A residential building may have parking spaces or lots outside of the unit that tenants may use. In most states, the landlord is only required to provide parking if it is mentioned in the lease. A small number of jurisdictions require the landlord to maintain amenities that were provided when the lease began. A landlord must keep the parking areas in a reasonably safe condition.
Check the Lease
Landlords usually specify in rental agreements that the tenant’s permission to use these facilities is a license, which the landlord can revoke. Generally, the terms of the lease will hold up and will override many state and local laws regarding parking spaces and any parking space fees.
If there is a safety-related incident that occurred in a parking lot, the landlord may be held liable for failing to add additional security measures like lights and fences.
Tenants can sue for injuries, theft, or property damage caused by the landlord’s negligent actions. In particular, landlords will have to pay the tenant’s damages if 1) the issue was known or should have been known by the landlord, 2) the landlord did not fix the problem in a reasonable time after they were notified, 3) the cost of the repair is reasonable, 4) and the negligence caused foreseeable injuries. The key element in many of these cases is when a landlord first discovered the problem. For this reason, tenants should keep documentation of when they notified and updated the landlord of each issue.
Once there is a safety incident, the landlord is typically responsible if they failed to add some reasonably-priced safety measure that could prevent a future crime. It’s typical to ask for additional lighting or cameras in parking lots. However, it may be unreasonable to ask for a full-time security guard if the parking area only has a handful of spaces. Some states only require landlords to add security measures after there is a known incident to their tenants. Other states may look to the nature of the neighborhood and whether the landlord should have proactively prevented crime typical of the area.
If a tenant, or someone associated with the tenant, is disabled, a landlord cannot refuse to make reasonable accommodations for the tenant to use the housing on an equal basis with nondisabled persons. For example, an apartment complex that offers tenants ample, unassigned parking must honor a request from a mobility-impaired tenant for a reserved space near their apartment if it may be necessary to assure that they can have access to their apartment equal to that of nondisabled residents.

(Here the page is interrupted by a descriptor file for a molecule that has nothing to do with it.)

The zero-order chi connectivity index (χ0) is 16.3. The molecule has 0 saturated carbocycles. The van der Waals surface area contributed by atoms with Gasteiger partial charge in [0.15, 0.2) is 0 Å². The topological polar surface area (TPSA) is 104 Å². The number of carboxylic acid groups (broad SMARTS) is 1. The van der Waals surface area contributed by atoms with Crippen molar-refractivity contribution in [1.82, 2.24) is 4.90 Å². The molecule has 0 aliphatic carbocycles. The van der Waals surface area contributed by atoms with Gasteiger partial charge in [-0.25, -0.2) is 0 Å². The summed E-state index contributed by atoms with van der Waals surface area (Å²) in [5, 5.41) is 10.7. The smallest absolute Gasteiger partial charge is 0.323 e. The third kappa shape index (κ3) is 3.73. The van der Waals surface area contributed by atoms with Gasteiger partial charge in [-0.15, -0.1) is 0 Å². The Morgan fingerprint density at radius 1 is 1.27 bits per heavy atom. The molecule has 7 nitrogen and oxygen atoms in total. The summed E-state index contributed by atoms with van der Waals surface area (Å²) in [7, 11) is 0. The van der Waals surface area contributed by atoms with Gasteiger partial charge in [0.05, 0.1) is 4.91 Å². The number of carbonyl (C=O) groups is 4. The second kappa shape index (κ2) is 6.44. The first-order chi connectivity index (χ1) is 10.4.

Curbside and Public Parking
The landlord is not responsible for guaranteeing curbside, public parking, or availability of a local parking lot. The safety in these areas is maintained by the government or the private owner of the lot, not the landlord.
State and Local Laws
Laws differ heavily by state, county, and city. Use RenterPeace to see more specific laws for to a given apartment and to see comments from people in your area.
Documenting the Problem
For most problems, tenants should document their issues, notify their landlord (document this too!), and stay informed about their rights. Renterpeace is a free website that helps with each step of this process. Tenants use RenterPeace to more easily see applicable laws, track their problems, and much more. There's a reason RenterPeace was selected "Best of" legal apps for both Android and iOS. It also includes household management tools, like a chore manager and bill tracker. Try it - you don't even to login first.
Using Property Management
To stay updated and organized about the problems in their apartments, landlords should use a property management system. Many are expensive or have high setup fees, but using RenterPeace for landlords is free. It's complete with legal compliance tips targeted to their problems, maintenance tracking, tenant screening, money-saving grant information, and tenant chat. It makes managing properties easier and staying updated about status of rental properties a breeze. Try it today.